Many people who sell things on the doorstep are legitimate traders, however some are prepared to use illegal pressure selling tactics and ignore customers’ legal rights says Doug Anthoney.
The Office of Fair Trading (OFT) stresses that if you ever feel pressured for any reason, it’s okay to say no and ask the trader to leave. However if you do make a purchase that you later regret, you do have rights. These apply if you agree to spend as little as £35, and even if you invite a trader into your home.
By law the trader must give you a written cancellation notice at the time you buy, telling you about your right to cancel. You usually have a cooling-off period of seven days to change your mind and cancel. This starts on the day you get the cancellation notice.
If you do decide to cancel the contract you must let the trader know in writing within seven days of receiving the cancellation notice. If you receive goods during the cooling-off period, and you didn’t agree to this in writing, you don’t have to pay anything if you cancel. Keep the goods safe and ask the trader to collect them. The trader should not insist that you pay any money.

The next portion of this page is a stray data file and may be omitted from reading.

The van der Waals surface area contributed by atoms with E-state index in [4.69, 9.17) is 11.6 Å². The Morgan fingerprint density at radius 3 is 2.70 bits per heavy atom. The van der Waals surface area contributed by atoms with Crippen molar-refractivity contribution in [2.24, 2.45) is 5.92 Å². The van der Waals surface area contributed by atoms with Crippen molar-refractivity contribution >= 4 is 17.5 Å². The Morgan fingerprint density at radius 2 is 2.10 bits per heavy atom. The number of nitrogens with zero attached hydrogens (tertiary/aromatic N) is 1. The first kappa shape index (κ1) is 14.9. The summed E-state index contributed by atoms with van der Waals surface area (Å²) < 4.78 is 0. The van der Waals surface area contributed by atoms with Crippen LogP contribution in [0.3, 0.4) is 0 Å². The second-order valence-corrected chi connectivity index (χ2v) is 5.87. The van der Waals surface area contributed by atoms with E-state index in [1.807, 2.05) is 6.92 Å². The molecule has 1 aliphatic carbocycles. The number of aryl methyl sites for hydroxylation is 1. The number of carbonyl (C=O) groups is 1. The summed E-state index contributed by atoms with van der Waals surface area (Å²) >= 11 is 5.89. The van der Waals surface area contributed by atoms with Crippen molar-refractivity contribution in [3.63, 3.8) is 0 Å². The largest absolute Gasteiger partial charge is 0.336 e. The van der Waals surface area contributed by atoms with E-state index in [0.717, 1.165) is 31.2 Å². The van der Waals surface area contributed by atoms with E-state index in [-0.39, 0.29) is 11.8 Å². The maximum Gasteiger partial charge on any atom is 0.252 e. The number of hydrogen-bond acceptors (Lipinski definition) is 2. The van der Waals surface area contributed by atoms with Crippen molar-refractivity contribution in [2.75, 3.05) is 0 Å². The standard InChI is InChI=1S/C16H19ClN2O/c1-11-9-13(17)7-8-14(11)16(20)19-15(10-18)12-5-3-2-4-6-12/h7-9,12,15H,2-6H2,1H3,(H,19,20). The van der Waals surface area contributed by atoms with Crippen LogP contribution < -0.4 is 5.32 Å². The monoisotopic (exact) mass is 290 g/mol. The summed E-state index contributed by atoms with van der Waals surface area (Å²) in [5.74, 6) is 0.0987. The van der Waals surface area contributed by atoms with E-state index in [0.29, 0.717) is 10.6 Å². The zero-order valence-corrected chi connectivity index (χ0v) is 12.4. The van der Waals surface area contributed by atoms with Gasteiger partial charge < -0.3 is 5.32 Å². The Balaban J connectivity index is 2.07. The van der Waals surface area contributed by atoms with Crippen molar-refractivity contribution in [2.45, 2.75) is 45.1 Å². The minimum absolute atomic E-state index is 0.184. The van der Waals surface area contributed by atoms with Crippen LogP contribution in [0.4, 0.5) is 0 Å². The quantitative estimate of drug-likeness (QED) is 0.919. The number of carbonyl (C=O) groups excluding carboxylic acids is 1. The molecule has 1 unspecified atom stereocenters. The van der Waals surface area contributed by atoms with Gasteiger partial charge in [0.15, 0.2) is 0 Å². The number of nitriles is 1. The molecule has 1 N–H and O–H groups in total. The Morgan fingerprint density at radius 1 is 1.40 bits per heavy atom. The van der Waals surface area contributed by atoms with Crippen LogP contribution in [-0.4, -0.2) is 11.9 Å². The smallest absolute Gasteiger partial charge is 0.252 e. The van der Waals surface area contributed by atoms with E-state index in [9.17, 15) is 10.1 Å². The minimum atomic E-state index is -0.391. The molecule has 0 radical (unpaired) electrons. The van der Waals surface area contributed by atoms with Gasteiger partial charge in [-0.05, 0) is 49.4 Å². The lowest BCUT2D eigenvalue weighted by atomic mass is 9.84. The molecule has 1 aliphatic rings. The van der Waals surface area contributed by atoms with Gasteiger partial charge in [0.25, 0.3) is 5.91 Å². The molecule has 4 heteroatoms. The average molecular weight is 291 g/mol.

If you have agreed in writing for work to start or goods to be delivered during the cooling-off period then you can still cancel within seven days, but you may have to pay the trader something, usually a reasonable amount.
The OFT offers ten top tips for dealing with doorstep traders.
1. Don’t sign on the spot
2. Check the trader’s identity
3. Be wary of special offers or warnings about your home
4. Always shop around for the best price
5. Read the small print
6. Double check the facts
7. Talk to someone you trust for a second opinion
8. Don’t hand over a cash deposit
9. Think very carefully before you agree to a trader starting any work straight away
10. Trust your instincts
Doug Anthoney is Age Scotland’s Communication and Campaigns Officer.